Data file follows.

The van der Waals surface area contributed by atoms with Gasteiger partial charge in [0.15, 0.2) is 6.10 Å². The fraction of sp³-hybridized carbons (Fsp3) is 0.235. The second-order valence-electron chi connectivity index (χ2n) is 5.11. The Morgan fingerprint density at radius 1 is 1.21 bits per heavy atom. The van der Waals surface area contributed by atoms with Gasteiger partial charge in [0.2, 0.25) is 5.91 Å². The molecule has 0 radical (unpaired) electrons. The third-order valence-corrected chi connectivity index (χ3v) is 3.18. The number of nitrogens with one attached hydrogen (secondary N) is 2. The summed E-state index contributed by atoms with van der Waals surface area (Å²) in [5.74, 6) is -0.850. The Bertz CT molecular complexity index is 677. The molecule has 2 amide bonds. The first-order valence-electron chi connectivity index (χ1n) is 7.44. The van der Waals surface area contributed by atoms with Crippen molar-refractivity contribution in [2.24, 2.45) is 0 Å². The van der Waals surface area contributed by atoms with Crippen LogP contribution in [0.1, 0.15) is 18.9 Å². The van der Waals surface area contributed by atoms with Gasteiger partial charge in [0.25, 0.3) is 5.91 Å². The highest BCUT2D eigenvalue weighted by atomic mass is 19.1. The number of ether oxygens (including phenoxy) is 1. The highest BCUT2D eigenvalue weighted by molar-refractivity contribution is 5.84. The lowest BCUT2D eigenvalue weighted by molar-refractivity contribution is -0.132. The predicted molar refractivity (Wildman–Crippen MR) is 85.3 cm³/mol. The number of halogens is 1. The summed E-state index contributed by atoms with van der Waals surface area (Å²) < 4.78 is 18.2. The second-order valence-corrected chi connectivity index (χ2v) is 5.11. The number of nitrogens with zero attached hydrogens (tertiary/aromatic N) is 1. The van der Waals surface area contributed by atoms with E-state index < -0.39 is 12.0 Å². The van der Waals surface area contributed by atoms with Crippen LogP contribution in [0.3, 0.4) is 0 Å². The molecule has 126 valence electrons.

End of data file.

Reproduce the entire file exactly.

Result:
The van der Waals surface area contributed by atoms with Gasteiger partial charge in [0.15, 0.2) is 6.10 Å². The fraction of sp³-hybridized carbons (Fsp3) is 0.235. The second-order valence-electron chi connectivity index (χ2n) is 5.11. The Morgan fingerprint density at radius 1 is 1.21 bits per heavy atom. The van der Waals surface area contributed by atoms with Gasteiger partial charge in [0.2, 0.25) is 5.91 Å². The molecule has 0 radical (unpaired) electrons. The third-order valence-corrected chi connectivity index (χ3v) is 3.18. The number of nitrogens with one attached hydrogen (secondary N) is 2. The summed E-state index contributed by atoms with van der Waals surface area (Å²) in [5.74, 6) is -0.850. The Bertz CT molecular complexity index is 677. The molecule has 2 amide bonds. The first-order valence-electron chi connectivity index (χ1n) is 7.44. The van der Waals surface area contributed by atoms with Crippen molar-refractivity contribution in [2.24, 2.45) is 0 Å². The van der Waals surface area contributed by atoms with Crippen LogP contribution in [0.1, 0.15) is 18.9 Å². The van der Waals surface area contributed by atoms with Gasteiger partial charge in [0.25, 0.3) is 5.91 Å². The highest BCUT2D eigenvalue weighted by atomic mass is 19.1. The number of ether oxygens (including phenoxy) is 1. The highest BCUT2D eigenvalue weighted by molar-refractivity contribution is 5.84. The lowest BCUT2D eigenvalue weighted by molar-refractivity contribution is -0.132. The predicted molar refractivity (Wildman–Crippen MR) is 85.3 cm³/mol. The number of halogens is 1. The summed E-state index contributed by atoms with van der Waals surface area (Å²) < 4.78 is 18.2. The second-order valence-corrected chi connectivity index (χ2v) is 5.11. The number of nitrogens with zero attached hydrogens (tertiary/aromatic N) is 1. The van der Waals surface area contributed by atoms with E-state index < -0.39 is 12.0 Å². The van der Waals surface area contributed by atoms with Crippen LogP contribution in [0.3, 0.4) is 0 Å². The molecule has 126 valence electrons.